Just for a second, before thinking about the fact that some athlete's civil liberties are getting trampled, and before we get the American Civil Liberties Union on speed dial, maybe we should be grateful.
Twitter may be taking over the world, but the newest rage is coaches banning it.
Stifling a football player's thoughts? Making sure a basketball star doesn't comment, via the Internet? Well, that's what some coaches are doing now, and while they may be banning their charges for the wrong reasons, it just might be for the best.
Not all of us want our football players to be human, our baseball stars to have a conscience or our basketball players to have a life. Sometimes, you just want them to play the game, and not tell what they're planning for the evening.
You want to follow your favorite athlete via Twitter, but really, do you want to hear what they have to say? Because it isn't much. Consider the following tweets from the last month:
Texas Tech linebacker Marlon Williams wondered why his coach was late for a meeting. Texas Tech lineman Brandon Carter divulged that "This is not how I saw our season."
Coaches all over the country, like Texas Tech football coach Mike Leach, have taken to banning players from Twitter " and then banning them from playing, suspending Carter indefinitely for violating team rules. Leach, a former University of Oklahoma offensive coordinator, said it had nothing to do with Twitter, but Carter's update on his Twitter page was nowhere to be found after his suspension was known.
The ban may seem severe, but really, are we missing out on anything?
"We've addressed it to our players," said Shawnee High School football coach Billy Brown. "We know it's out there, but we really don't have rules against it. We don't let them bring phones in the locker room, so we don't have players texting and doing all the stuff during games or before or after games. Now, when they get home, that's something else."
Once players get home, the general public gets a one-man (or woman) PR release in random, texted thoughts.
Tune in, and you get to learn that Blake Griffin likes the movie "Babe" (from Oct. 7), and Oklahoma City Thunder rookie James Harden is going to The Cheesecake Factory (from Oct. 11). Kevin Durant loves "Marley & Me" (Oct. 11), and Russell Westbrook just woke up from a "bomb" nap (Oct. 11).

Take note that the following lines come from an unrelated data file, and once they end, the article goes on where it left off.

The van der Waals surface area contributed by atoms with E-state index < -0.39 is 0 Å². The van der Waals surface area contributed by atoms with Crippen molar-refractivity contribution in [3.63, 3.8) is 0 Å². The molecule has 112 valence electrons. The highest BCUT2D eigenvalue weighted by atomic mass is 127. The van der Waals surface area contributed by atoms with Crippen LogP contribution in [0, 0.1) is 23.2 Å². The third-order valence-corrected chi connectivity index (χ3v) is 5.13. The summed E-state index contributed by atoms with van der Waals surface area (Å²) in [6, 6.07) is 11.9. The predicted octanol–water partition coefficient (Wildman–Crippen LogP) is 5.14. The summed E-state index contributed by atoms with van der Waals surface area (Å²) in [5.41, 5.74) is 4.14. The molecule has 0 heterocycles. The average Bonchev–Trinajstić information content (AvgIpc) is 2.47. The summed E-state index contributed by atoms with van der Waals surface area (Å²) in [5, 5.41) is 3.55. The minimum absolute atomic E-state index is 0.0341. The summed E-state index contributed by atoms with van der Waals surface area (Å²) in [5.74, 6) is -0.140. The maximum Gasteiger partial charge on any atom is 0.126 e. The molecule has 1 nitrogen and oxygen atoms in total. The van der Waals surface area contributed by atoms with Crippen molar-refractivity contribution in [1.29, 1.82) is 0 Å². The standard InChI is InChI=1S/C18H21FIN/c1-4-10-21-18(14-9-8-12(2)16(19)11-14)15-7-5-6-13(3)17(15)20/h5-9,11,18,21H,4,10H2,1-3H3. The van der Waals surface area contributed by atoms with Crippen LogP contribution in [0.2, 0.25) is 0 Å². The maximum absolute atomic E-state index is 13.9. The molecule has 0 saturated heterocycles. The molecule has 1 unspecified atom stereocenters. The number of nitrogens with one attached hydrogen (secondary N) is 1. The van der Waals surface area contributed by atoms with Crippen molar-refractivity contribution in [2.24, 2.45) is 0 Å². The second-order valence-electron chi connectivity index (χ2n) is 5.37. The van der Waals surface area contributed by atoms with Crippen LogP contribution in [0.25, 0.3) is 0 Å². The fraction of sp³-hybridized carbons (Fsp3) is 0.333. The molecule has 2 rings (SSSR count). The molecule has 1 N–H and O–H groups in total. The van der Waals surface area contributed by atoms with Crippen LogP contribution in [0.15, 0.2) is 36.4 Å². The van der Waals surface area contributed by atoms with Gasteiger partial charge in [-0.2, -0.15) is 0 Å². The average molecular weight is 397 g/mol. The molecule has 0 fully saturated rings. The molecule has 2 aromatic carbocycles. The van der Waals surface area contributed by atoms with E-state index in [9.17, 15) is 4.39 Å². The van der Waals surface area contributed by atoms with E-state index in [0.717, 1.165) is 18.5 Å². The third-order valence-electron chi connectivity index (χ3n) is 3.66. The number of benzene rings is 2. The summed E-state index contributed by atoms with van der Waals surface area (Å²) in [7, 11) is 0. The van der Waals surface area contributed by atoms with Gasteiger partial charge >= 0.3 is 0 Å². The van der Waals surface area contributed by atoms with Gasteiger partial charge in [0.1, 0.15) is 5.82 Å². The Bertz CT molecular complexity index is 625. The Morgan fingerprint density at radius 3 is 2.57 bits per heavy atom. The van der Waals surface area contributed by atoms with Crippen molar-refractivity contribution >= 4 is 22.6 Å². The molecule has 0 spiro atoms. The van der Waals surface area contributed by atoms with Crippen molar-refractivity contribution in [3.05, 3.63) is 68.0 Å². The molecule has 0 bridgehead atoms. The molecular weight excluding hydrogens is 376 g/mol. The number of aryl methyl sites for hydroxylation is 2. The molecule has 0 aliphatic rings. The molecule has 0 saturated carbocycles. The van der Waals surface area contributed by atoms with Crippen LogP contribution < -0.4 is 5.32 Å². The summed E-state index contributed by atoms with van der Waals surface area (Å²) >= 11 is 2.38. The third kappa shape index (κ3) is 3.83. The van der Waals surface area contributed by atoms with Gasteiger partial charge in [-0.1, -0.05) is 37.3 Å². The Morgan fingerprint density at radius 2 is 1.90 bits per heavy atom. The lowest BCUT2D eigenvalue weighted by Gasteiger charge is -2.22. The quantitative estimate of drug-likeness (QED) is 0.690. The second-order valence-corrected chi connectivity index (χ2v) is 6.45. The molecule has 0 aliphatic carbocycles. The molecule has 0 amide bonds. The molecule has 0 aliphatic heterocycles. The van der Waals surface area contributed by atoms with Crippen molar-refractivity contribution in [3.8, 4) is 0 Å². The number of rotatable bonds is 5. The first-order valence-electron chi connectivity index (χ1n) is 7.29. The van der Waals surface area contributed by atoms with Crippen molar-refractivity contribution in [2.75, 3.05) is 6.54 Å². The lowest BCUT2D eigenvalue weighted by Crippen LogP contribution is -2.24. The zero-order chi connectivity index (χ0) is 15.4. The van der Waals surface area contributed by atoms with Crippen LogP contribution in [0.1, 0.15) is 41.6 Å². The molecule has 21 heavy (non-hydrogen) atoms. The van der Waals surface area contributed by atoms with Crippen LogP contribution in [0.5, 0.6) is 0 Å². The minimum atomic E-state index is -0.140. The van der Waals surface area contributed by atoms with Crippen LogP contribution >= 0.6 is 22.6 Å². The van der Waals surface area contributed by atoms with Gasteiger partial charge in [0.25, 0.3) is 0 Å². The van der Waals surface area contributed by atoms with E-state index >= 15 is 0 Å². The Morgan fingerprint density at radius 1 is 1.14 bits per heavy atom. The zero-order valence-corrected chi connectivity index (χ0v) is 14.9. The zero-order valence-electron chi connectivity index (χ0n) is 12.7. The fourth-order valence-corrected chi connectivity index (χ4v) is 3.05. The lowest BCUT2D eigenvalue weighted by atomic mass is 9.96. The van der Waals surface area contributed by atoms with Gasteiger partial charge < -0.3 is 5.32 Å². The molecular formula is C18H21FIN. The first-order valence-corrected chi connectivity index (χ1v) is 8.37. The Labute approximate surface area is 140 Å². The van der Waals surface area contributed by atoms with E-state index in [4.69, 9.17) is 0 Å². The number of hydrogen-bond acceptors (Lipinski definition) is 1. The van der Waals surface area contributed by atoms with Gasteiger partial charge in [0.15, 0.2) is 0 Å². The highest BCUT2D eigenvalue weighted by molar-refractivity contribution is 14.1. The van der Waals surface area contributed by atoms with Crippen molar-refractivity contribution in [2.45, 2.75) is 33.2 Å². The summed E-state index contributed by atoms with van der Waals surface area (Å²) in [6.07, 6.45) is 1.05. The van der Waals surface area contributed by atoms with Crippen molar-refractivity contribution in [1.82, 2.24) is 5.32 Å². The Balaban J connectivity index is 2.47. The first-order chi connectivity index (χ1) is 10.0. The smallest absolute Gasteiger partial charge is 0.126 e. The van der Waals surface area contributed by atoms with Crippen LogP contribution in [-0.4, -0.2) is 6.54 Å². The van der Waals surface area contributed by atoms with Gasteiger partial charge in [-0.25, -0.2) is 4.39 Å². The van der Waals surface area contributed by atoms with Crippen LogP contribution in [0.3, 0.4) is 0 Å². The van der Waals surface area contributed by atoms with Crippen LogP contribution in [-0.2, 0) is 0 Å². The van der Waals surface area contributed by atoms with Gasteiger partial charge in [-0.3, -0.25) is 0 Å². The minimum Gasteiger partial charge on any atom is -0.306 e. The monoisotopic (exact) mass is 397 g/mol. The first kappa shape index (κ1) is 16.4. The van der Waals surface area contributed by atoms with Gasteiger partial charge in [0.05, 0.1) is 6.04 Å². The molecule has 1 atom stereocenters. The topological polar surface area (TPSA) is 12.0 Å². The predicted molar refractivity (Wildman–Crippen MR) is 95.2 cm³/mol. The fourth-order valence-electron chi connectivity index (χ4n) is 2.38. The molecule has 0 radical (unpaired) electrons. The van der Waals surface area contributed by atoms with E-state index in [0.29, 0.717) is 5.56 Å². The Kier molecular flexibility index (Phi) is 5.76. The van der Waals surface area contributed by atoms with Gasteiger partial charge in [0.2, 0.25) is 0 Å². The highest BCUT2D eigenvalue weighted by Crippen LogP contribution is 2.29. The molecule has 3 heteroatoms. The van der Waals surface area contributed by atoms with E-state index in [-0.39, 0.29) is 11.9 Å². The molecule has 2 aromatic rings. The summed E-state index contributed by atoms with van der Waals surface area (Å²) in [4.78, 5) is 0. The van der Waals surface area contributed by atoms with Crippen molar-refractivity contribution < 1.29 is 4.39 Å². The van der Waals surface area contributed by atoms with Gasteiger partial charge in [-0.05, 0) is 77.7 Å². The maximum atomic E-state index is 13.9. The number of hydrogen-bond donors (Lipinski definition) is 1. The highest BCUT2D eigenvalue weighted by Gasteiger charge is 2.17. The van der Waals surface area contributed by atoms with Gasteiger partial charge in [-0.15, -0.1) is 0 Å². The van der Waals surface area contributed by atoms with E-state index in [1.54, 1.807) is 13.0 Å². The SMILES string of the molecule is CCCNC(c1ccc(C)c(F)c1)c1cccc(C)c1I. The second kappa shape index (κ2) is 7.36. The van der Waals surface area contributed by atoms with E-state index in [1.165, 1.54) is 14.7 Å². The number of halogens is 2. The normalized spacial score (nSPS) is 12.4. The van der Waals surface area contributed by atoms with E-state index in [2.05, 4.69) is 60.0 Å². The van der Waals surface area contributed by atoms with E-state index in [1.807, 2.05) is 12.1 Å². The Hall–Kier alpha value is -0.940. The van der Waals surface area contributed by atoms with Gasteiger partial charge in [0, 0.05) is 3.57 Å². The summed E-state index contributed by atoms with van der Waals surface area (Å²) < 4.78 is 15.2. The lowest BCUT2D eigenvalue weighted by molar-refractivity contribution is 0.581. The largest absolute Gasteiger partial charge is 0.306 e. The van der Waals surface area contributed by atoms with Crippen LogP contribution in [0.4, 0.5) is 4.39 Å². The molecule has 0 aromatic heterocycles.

Really? How could we go on without this kind of insight? Good thing coaches want to ban that kind of gold.
And every time Chris Paul tweets or Shaq texts, your favorite athletes aren't just athletes anymore. They are regular folks, busy with dry cleaning, car washing and groceries " the kind of things we do. No more superheroes. No more worldly. No more impressive. Just lame. We expect our friends to shovel that kind of drivel into our inbox; we don't expect anything except greatness from the pros, and it takes the fun out of that last-minute touchdown drive or that key three-pointer at the end of the game.
But seems like everyone does it.
Jeff Capel, OU's men's basketball coach, has a Twitter page, as do numerous Big 12 coaches. No one doubts Capel's coaching ability, but when relegated to 140 characters or less in two-dimensional form, he doesn't come off looking like John Wooden.
Bob Stoops recently commented he was going to get on a social networking site. You want to know what Stoops thinks about playing Texas, but instead you're going to hear about the new tires on his minivan.
Twitter could be a vehicle for deep, insightful communication, but it's more about the mundane. And yet, coaches are concerned.
"Anybody that wants to play for us doesn't have a Twitter page," Leach said recently during a Big 12 coaches' teleconference.
But apparently, the Oklahoma football team has insulated itself from the idea of social networking. Doesn't happen here.
Stoops told Sooners Illustrated, "I asked our team "¦ right before we left the field, 'Does anybody have a Twitter account?' Nobody put their hand up. It's my understanding since I asked if they had an account that they don't, since no said they did."
Hard to believe no one at OU has a Twitter page, but if they did, it would be harder to believe it wouldn't be banned.
And maybe that's OK. Of course, it would be fun to know what kind of ice cream Sam Bradford likes.
Andrew Gilman is a former reporter at The Oklahoman. He now owns Fusion Communication, a media consulting business.